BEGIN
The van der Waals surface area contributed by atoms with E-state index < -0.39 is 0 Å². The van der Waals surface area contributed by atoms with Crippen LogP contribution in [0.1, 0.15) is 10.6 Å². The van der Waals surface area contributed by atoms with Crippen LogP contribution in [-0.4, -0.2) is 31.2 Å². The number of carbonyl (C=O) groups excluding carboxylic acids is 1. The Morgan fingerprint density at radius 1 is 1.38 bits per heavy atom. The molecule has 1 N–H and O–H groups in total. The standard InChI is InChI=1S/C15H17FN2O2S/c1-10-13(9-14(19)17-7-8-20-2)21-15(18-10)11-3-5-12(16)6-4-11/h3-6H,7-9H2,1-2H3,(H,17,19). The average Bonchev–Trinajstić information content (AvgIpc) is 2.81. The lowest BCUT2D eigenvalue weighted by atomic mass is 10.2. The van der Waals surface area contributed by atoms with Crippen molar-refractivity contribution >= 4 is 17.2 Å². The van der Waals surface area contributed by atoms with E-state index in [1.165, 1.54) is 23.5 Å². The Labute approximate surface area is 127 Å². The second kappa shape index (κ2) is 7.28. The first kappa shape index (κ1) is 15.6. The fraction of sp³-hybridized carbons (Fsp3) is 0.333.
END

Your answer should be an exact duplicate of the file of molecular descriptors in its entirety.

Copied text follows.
The van der Waals surface area contributed by atoms with E-state index < -0.39 is 0 Å². The van der Waals surface area contributed by atoms with Crippen LogP contribution in [0.1, 0.15) is 10.6 Å². The van der Waals surface area contributed by atoms with Crippen LogP contribution in [-0.4, -0.2) is 31.2 Å². The number of carbonyl (C=O) groups excluding carboxylic acids is 1. The Morgan fingerprint density at radius 1 is 1.38 bits per heavy atom. The molecule has 1 N–H and O–H groups in total. The standard InChI is InChI=1S/C15H17FN2O2S/c1-10-13(9-14(19)17-7-8-20-2)21-15(18-10)11-3-5-12(16)6-4-11/h3-6H,7-9H2,1-2H3,(H,17,19). The average Bonchev–Trinajstić information content (AvgIpc) is 2.81. The lowest BCUT2D eigenvalue weighted by atomic mass is 10.2. The van der Waals surface area contributed by atoms with Crippen molar-refractivity contribution >= 4 is 17.2 Å². The van der Waals surface area contributed by atoms with E-state index in [1.165, 1.54) is 23.5 Å². The Labute approximate surface area is 127 Å². The second kappa shape index (κ2) is 7.28. The first kappa shape index (κ1) is 15.6. The fraction of sp³-hybridized carbons (Fsp3) is 0.333.